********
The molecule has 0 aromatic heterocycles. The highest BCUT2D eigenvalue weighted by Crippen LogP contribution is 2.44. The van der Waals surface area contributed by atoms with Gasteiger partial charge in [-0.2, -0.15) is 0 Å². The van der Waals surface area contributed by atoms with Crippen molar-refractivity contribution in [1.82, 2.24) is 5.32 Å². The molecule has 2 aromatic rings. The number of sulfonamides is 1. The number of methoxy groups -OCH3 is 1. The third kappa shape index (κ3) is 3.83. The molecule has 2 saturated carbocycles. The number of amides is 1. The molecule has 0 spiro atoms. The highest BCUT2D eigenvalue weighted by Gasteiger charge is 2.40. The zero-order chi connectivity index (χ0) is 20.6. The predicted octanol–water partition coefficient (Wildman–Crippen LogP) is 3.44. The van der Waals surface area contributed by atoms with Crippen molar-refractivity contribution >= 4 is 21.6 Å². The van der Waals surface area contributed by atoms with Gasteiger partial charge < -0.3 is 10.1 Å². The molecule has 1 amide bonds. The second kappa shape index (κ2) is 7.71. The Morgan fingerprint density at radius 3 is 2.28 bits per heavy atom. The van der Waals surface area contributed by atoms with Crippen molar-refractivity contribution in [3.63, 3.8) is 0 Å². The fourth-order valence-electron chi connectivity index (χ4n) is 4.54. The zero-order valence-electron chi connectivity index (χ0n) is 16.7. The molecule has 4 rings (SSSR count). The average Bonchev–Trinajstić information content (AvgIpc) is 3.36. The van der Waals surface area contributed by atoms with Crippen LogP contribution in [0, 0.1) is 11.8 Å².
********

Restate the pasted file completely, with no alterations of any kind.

The molecule has 0 aromatic heterocycles. The highest BCUT2D eigenvalue weighted by Crippen LogP contribution is 2.44. The van der Waals surface area contributed by atoms with Gasteiger partial charge in [-0.2, -0.15) is 0 Å². The van der Waals surface area contributed by atoms with Crippen molar-refractivity contribution in [1.82, 2.24) is 5.32 Å². The molecule has 2 aromatic rings. The number of sulfonamides is 1. The number of methoxy groups -OCH3 is 1. The third kappa shape index (κ3) is 3.83. The molecule has 2 saturated carbocycles. The number of amides is 1. The molecule has 0 spiro atoms. The highest BCUT2D eigenvalue weighted by Gasteiger charge is 2.40. The zero-order chi connectivity index (χ0) is 20.6. The predicted octanol–water partition coefficient (Wildman–Crippen LogP) is 3.44. The van der Waals surface area contributed by atoms with Crippen molar-refractivity contribution >= 4 is 21.6 Å². The van der Waals surface area contributed by atoms with Gasteiger partial charge < -0.3 is 10.1 Å². The molecule has 1 amide bonds. The second kappa shape index (κ2) is 7.71. The Morgan fingerprint density at radius 3 is 2.28 bits per heavy atom. The van der Waals surface area contributed by atoms with Crippen molar-refractivity contribution in [3.63, 3.8) is 0 Å². The fourth-order valence-electron chi connectivity index (χ4n) is 4.54. The zero-order valence-electron chi connectivity index (χ0n) is 16.7. The molecule has 4 rings (SSSR count). The average Bonchev–Trinajstić information content (AvgIpc) is 3.36. The van der Waals surface area contributed by atoms with Crippen LogP contribution in [0, 0.1) is 11.8 Å².